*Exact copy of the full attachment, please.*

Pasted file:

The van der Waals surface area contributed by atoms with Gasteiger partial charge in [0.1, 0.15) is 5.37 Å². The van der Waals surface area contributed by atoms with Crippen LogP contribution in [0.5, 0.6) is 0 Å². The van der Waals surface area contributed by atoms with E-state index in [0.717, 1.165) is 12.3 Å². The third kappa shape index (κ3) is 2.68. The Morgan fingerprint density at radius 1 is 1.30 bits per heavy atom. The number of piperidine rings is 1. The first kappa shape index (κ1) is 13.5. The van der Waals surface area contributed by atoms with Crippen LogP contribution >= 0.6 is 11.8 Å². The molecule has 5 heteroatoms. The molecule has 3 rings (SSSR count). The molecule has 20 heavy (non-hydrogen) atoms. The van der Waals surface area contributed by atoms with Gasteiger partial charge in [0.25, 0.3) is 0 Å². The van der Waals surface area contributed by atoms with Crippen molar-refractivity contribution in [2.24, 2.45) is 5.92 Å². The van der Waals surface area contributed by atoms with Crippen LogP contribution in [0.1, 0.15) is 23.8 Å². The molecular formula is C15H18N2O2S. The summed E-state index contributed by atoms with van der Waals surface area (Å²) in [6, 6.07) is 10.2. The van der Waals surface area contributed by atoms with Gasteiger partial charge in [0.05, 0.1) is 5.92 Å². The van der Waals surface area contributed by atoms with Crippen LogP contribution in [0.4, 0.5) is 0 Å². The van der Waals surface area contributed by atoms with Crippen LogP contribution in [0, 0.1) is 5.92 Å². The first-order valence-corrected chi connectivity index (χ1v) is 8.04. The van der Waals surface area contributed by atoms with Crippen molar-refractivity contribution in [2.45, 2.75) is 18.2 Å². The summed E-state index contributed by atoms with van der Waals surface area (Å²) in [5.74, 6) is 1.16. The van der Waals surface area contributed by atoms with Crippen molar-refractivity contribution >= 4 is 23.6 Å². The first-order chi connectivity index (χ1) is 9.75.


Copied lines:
The van der Waals surface area contributed by atoms with Gasteiger partial charge in [0.1, 0.15) is 5.37 Å². The van der Waals surface area contributed by atoms with Crippen LogP contribution in [0.5, 0.6) is 0 Å². The van der Waals surface area contributed by atoms with E-state index in [0.717, 1.165) is 12.3 Å². The third kappa shape index (κ3) is 2.68. The Morgan fingerprint density at radius 1 is 1.30 bits per heavy atom. The number of piperidine rings is 1. The first kappa shape index (κ1) is 13.5. The van der Waals surface area contributed by atoms with Crippen LogP contribution >= 0.6 is 11.8 Å². The molecule has 5 heteroatoms. The molecule has 3 rings (SSSR count). The molecule has 20 heavy (non-hydrogen) atoms. The van der Waals surface area contributed by atoms with Gasteiger partial charge in [0.25, 0.3) is 0 Å². The van der Waals surface area contributed by atoms with Crippen molar-refractivity contribution in [2.24, 2.45) is 5.92 Å². The van der Waals surface area contributed by atoms with Crippen LogP contribution in [0.1, 0.15) is 23.8 Å². The molecular formula is C15H18N2O2S. The summed E-state index contributed by atoms with van der Waals surface area (Å²) in [6, 6.07) is 10.2. The van der Waals surface area contributed by atoms with Gasteiger partial charge in [0.05, 0.1) is 5.92 Å². The van der Waals surface area contributed by atoms with Crippen LogP contribution in [0.4, 0.5) is 0 Å². The van der Waals surface area contributed by atoms with Crippen LogP contribution in [0, 0.1) is 5.92 Å². The first-order valence-corrected chi connectivity index (χ1v) is 8.04. The van der Waals surface area contributed by atoms with Crippen molar-refractivity contribution in [2.45, 2.75) is 18.2 Å². The summed E-state index contributed by atoms with van der Waals surface area (Å²) in [5.74, 6) is 1.16. The van der Waals surface area contributed by atoms with Crippen molar-refractivity contribution >= 4 is 23.6 Å². The first-order chi connectivity index (χ1) is 9.75.